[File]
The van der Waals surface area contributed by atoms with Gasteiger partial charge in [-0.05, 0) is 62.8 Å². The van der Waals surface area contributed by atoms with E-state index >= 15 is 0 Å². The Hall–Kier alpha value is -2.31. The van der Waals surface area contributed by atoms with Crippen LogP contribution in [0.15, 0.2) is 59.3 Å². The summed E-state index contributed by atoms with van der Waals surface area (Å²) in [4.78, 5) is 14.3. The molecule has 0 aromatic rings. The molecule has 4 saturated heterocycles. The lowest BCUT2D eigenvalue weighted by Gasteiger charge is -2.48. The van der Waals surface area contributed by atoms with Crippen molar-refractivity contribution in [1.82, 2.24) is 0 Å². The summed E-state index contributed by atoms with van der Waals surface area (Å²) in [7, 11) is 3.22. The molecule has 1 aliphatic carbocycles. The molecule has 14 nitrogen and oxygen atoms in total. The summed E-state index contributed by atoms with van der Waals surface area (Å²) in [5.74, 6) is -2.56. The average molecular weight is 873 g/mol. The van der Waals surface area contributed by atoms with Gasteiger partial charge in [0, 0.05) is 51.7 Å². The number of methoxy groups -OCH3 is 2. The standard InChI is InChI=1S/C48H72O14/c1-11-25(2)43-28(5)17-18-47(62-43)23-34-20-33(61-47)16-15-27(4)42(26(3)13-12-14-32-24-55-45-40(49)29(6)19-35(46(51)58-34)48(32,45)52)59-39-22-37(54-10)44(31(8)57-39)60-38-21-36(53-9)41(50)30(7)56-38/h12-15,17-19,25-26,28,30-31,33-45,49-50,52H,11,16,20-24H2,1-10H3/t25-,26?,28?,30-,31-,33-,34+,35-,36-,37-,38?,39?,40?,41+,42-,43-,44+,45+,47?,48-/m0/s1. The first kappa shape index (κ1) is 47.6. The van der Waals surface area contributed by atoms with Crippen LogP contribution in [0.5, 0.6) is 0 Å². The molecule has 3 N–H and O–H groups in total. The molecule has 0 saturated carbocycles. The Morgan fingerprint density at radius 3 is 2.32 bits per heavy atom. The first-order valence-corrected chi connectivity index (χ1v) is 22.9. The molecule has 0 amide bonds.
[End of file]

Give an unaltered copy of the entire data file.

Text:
The van der Waals surface area contributed by atoms with Gasteiger partial charge in [-0.05, 0) is 62.8 Å². The van der Waals surface area contributed by atoms with E-state index >= 15 is 0 Å². The Hall–Kier alpha value is -2.31. The van der Waals surface area contributed by atoms with Crippen LogP contribution in [0.15, 0.2) is 59.3 Å². The summed E-state index contributed by atoms with van der Waals surface area (Å²) in [4.78, 5) is 14.3. The molecule has 0 aromatic rings. The molecule has 4 saturated heterocycles. The lowest BCUT2D eigenvalue weighted by Gasteiger charge is -2.48. The van der Waals surface area contributed by atoms with Crippen molar-refractivity contribution in [1.82, 2.24) is 0 Å². The summed E-state index contributed by atoms with van der Waals surface area (Å²) in [7, 11) is 3.22. The molecule has 1 aliphatic carbocycles. The molecule has 14 nitrogen and oxygen atoms in total. The summed E-state index contributed by atoms with van der Waals surface area (Å²) in [5.74, 6) is -2.56. The average molecular weight is 873 g/mol. The van der Waals surface area contributed by atoms with Gasteiger partial charge in [0, 0.05) is 51.7 Å². The number of methoxy groups -OCH3 is 2. The standard InChI is InChI=1S/C48H72O14/c1-11-25(2)43-28(5)17-18-47(62-43)23-34-20-33(61-47)16-15-27(4)42(26(3)13-12-14-32-24-55-45-40(49)29(6)19-35(46(51)58-34)48(32,45)52)59-39-22-37(54-10)44(31(8)57-39)60-38-21-36(53-9)41(50)30(7)56-38/h12-15,17-19,25-26,28,30-31,33-45,49-50,52H,11,16,20-24H2,1-10H3/t25-,26?,28?,30-,31-,33-,34+,35-,36-,37-,38?,39?,40?,41+,42-,43-,44+,45+,47?,48-/m0/s1. The first kappa shape index (κ1) is 47.6. The van der Waals surface area contributed by atoms with Crippen LogP contribution in [0.5, 0.6) is 0 Å². The molecule has 3 N–H and O–H groups in total. The molecule has 0 saturated carbocycles. The Morgan fingerprint density at radius 3 is 2.32 bits per heavy atom. The first-order valence-corrected chi connectivity index (χ1v) is 22.9. The molecule has 0 amide bonds.